Monday, June 8, 2015

Coping With Emphysema/COPD

Photo of Nancy Hardin, wearing nasal cannula, courtesy of Judy Schweitzer


Coping With emphysema/COPD


Nobody gets through life without some sort of illness or condition that must be dealt with in their daily living. We've all had surgeries, broken bones, but then there's something called chronic illness or disease which is a condition that is incurable but can be lived with. This is usually something that challenges the immune system and makes life difficult, challenging our dexterity or ability to be as active as we once were. One of these conditions I've lived with since my diagnosis in 1997 is Emphysema and/or Chronic Obstructive Pulmonary Disease.

Emphysema is included in a group of diseases called Chronic Obstructive Pulmonary Disease (COPD), a long-term progressive disease of the lungs that produces extreme shortness of breath. The main cause of these conditions is cigarette smoking, followed by air pollution such as chemicals or toxins in the work place or home, and an inherited trait known as alpha 1-antitrypsin deficiency.

If you smoke, quitting can lessen the severity or stop the progression of the smoking and pollution produced symptoms. The effect of the inherited trait can be greatly modified by not smoking, taking care not to inhale second hand smoke, and avoiding breathing other toxins and chemicals.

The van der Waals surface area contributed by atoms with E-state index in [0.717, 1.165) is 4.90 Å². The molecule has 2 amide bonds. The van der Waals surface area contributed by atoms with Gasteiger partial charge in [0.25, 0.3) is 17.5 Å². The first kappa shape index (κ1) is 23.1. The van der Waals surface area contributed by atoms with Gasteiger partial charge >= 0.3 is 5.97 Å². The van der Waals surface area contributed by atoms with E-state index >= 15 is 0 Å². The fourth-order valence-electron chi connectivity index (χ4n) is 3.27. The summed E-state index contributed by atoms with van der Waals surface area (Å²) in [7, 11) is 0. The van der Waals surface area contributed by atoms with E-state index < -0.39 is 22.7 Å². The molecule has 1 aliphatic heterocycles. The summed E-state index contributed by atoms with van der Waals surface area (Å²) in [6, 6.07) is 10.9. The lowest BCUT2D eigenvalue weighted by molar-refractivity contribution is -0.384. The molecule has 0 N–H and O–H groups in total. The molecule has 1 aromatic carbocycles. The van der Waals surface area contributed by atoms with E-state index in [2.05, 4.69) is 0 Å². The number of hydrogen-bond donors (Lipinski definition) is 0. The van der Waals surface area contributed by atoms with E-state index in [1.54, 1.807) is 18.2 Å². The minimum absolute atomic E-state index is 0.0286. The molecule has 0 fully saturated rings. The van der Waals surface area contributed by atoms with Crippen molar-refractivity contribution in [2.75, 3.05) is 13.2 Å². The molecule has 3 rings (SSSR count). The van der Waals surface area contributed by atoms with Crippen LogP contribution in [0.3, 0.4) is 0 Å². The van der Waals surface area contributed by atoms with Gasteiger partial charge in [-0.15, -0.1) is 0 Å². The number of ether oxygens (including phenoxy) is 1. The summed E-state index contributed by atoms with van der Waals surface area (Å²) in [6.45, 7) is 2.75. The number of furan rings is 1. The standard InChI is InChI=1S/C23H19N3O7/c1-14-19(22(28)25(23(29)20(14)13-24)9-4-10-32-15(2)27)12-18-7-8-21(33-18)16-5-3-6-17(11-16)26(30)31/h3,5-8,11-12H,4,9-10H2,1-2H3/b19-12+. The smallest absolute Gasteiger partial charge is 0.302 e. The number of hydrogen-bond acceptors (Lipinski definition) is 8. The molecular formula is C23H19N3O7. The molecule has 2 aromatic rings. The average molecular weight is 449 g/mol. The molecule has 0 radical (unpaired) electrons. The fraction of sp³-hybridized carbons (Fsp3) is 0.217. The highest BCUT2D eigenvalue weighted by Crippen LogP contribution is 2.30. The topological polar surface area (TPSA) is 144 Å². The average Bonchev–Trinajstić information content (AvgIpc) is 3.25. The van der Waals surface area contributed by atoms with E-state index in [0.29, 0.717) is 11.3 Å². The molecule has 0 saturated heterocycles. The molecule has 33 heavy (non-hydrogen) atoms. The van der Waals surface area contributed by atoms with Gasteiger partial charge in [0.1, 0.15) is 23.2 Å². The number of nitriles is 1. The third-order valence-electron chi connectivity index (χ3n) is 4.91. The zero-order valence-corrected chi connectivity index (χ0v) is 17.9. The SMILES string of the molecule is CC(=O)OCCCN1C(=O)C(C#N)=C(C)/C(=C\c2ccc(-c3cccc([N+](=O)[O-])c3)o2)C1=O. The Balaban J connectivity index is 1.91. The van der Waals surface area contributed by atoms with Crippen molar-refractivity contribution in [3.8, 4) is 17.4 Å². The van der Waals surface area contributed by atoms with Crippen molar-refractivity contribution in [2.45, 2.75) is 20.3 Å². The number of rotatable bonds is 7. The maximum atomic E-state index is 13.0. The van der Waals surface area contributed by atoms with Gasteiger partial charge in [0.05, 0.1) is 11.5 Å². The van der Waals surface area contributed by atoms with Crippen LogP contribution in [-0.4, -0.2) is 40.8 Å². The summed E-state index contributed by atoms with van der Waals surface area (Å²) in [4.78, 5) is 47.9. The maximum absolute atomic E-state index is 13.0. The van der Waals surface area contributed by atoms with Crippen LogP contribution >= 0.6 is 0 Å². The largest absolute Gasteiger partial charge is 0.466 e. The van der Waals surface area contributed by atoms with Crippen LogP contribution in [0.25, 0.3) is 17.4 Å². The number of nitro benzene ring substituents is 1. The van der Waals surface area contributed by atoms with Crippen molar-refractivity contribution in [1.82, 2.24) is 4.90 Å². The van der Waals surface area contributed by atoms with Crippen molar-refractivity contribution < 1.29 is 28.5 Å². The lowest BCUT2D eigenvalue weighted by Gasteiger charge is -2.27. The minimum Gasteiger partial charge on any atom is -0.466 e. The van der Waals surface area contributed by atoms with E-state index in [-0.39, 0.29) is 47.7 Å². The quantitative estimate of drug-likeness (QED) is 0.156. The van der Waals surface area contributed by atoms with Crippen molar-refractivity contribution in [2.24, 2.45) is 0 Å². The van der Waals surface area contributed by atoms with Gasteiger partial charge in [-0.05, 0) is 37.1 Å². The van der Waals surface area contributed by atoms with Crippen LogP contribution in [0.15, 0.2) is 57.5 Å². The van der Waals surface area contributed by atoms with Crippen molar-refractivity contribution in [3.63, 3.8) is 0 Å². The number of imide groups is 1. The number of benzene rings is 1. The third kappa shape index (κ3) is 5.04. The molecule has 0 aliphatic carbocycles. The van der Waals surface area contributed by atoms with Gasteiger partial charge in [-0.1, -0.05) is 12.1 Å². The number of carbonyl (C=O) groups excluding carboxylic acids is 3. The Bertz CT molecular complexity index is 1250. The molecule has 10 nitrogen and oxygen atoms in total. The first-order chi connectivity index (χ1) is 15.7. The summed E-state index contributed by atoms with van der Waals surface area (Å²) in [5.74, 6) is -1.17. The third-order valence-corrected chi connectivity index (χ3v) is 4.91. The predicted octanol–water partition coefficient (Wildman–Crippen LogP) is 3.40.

Why is it so hard to breathe?

Here's the reason why people with this condition have trouble getting enough oxygen. Our lungs are like an old-fashioned bellows, in that they are comprised of lung tissue around small air sacs called alveoli. As the lung expands and contracts, like a bellows, these little air sacs (alveoli) help us to keep the old stale air pushed out to make room for the new air coming in. The causes mentioned above destroy the tissue, making the air sacs unable to hold their shape upon exhalation. They collapse and air becomes trapped in the lungs, lessening the space for incoming fresh air and filling the lungs with carbon dioxide, resulting in a continual shortage of breath. Not a pretty picture, but one that is necessary to understand the effect emphysema has on the human lung.


Emphysema Lungs Through A Microscope


This photo shows what's happening to the lung tissue, as the alveoli break down, causing huge stale air pockets that cannot be expelled with normal respiration. As more and more of these little sacs disappear into the large open space, it's a slow suffocation, and the need for oxygen therapy becomes necessary.



 Photo Credit




A Special Breathing Method Helps
This Video Shows How It's Done






Nothing panics a person more quickly than the inability to breathe. But panic feeds panic, and makes getting enough air a virtual impossibility. A method called pursed lip breathing can help to get you through these difficult times and possibly save your life. Practice this during times when you are not stressed, so when the time comes you need to do it, it will become automatic.